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Lawyer suspended for sending threatening emails

By: Pat Murphy, BridgeTower Media Newswires//November 14, 2012//

Lawyer suspended for sending threatening emails

By: Pat Murphy, BridgeTower Media Newswires//November 14, 2012//

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A lawyer violated professional rules of conduct by sending threatening emails to several individuals after the multimillion dollar settlement of his wife’s lawsuit against her former employer, the Iowa Supreme Court has ruled in imposing a 90-day suspension.

The lawyer’s wife worked as an executive for a nursing home chain. Following her termination, the wife sued her former employer for wrongful discharge. In the wife’s lawsuit, the trial court issued a protective order concerning confidential documents disclosed by the company in the course of discovery.

After the case settled for $4 million, the lawyer sent emails to several company officials, demanding that they resign in light of purported violations of federal law. The trial court in his wife’s case found the lawyer to be contempt, concluding that his emails violated the protective order because they appeared to be based on information contained in the company’s confidential documents.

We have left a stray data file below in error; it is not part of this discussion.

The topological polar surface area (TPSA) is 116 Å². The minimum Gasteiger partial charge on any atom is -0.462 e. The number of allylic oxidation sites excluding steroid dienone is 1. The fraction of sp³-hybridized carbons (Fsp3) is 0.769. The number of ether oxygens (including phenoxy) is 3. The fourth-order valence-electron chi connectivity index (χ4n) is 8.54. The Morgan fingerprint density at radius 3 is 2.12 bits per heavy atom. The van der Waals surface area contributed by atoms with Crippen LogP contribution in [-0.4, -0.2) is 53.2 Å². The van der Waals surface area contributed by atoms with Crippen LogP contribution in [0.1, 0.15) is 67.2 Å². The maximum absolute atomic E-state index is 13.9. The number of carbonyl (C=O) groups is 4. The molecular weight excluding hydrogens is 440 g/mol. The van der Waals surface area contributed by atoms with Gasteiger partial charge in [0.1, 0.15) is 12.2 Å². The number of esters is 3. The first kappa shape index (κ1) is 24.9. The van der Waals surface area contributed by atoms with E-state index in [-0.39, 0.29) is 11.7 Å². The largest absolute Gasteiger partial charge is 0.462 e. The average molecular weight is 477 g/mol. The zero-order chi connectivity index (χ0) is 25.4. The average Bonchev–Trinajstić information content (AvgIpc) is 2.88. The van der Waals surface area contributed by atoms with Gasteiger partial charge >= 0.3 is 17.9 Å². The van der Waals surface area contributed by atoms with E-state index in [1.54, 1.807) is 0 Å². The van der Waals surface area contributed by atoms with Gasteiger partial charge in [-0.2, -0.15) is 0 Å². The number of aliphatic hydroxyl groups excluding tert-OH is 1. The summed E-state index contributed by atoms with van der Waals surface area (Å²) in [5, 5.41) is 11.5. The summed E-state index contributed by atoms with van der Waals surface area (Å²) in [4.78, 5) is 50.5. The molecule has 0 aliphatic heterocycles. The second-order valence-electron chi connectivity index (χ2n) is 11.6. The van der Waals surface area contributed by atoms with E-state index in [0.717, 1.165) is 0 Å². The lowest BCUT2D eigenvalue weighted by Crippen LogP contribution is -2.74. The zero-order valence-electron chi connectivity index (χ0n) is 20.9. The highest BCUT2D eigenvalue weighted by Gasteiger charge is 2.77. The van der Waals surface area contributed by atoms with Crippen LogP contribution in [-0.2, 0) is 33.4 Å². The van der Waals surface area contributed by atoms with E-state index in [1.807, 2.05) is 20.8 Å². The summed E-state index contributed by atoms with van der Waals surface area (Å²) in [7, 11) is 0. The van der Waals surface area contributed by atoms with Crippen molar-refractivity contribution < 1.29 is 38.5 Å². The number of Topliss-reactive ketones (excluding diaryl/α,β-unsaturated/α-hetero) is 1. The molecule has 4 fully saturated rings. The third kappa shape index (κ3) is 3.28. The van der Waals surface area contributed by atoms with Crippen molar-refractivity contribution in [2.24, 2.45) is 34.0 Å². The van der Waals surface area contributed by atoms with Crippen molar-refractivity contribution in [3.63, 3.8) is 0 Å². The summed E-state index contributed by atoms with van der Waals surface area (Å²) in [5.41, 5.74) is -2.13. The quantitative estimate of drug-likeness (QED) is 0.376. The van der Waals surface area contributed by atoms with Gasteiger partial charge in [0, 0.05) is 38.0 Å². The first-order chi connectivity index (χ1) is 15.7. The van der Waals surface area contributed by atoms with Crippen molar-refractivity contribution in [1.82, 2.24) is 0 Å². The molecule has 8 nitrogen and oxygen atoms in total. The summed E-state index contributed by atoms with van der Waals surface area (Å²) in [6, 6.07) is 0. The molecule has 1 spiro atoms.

A state disciplinary board concluded that the lawyer’s violation of the protective order violated the rules of professional conduct. The state supreme court agreed that the lawyer had violated professional rules requiring compliance with court orders, prohibiting communication with parties represented by counsel, prohibiting dishonest conduct and prohibiting actions prejudicial to the administration of justice.

However, rather than accepting the board’s recommendation of a public reprimand, the court concluded that the appropriate sanction was a 90-day suspension.

“[The lawyer’s] e-mails contemptuously violated a protective order by misusing confidential documents. He made an unauthorized ex parte contact with a constituent of an entity he knew was represented by counsel. … His actions that required contempt proceedings were prejudicial to the administration of justice. …

“We recognize [his] wife’s contentious lawsuit involved deeply personal issues that took a heavy psychic toll on each of them and their marriage, which ended in divorce. Yet, a lawyer in such circumstances should recognize the need to obtain and follow dispassionate, objective advice of counsel and ‘to be sensitive to circumstances which might impair his judgment,’” the court said.

Iowa Supreme Court. Attorney Disciplinary Board v. Stowers, No. 12-1025. Oct. 19, 2012.


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